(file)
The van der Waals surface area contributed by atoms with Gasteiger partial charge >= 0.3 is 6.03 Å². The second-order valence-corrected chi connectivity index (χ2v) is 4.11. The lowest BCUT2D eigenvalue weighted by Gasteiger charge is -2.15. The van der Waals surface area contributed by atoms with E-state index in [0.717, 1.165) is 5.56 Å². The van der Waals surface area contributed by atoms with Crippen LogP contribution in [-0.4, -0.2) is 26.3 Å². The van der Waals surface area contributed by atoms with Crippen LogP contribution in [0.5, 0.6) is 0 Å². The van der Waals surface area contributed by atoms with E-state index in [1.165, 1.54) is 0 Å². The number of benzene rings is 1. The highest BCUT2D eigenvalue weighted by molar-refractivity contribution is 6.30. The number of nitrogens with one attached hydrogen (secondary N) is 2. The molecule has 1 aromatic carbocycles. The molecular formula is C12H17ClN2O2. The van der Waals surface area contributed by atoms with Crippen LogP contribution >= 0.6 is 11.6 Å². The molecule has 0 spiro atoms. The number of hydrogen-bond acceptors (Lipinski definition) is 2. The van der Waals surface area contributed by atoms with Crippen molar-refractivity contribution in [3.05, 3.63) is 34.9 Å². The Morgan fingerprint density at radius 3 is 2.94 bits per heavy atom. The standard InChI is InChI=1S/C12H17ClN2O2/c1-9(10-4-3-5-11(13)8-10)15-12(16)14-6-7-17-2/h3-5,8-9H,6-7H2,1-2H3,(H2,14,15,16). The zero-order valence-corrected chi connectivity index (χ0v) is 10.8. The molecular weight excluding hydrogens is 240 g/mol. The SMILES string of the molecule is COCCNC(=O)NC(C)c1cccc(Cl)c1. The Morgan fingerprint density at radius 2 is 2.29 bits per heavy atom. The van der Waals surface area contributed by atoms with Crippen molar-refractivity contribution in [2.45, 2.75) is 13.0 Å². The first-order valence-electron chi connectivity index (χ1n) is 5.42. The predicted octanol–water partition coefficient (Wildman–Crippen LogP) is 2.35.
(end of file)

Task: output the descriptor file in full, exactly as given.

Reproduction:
The van der Waals surface area contributed by atoms with Gasteiger partial charge >= 0.3 is 6.03 Å². The second-order valence-corrected chi connectivity index (χ2v) is 4.11. The lowest BCUT2D eigenvalue weighted by Gasteiger charge is -2.15. The van der Waals surface area contributed by atoms with E-state index in [0.717, 1.165) is 5.56 Å². The van der Waals surface area contributed by atoms with Crippen LogP contribution in [-0.4, -0.2) is 26.3 Å². The van der Waals surface area contributed by atoms with Crippen LogP contribution in [0.5, 0.6) is 0 Å². The van der Waals surface area contributed by atoms with E-state index in [1.165, 1.54) is 0 Å². The number of benzene rings is 1. The highest BCUT2D eigenvalue weighted by molar-refractivity contribution is 6.30. The number of nitrogens with one attached hydrogen (secondary N) is 2. The molecule has 1 aromatic carbocycles. The molecular formula is C12H17ClN2O2. The van der Waals surface area contributed by atoms with Crippen LogP contribution >= 0.6 is 11.6 Å². The molecule has 0 spiro atoms. The number of hydrogen-bond acceptors (Lipinski definition) is 2. The van der Waals surface area contributed by atoms with Crippen molar-refractivity contribution in [3.05, 3.63) is 34.9 Å². The Morgan fingerprint density at radius 3 is 2.94 bits per heavy atom. The standard InChI is InChI=1S/C12H17ClN2O2/c1-9(10-4-3-5-11(13)8-10)15-12(16)14-6-7-17-2/h3-5,8-9H,6-7H2,1-2H3,(H2,14,15,16). The zero-order valence-corrected chi connectivity index (χ0v) is 10.8. The molecular weight excluding hydrogens is 240 g/mol. The SMILES string of the molecule is COCCNC(=O)NC(C)c1cccc(Cl)c1. The Morgan fingerprint density at radius 2 is 2.29 bits per heavy atom. The van der Waals surface area contributed by atoms with Crippen molar-refractivity contribution in [2.45, 2.75) is 13.0 Å². The first-order valence-electron chi connectivity index (χ1n) is 5.42. The predicted octanol–water partition coefficient (Wildman–Crippen LogP) is 2.35.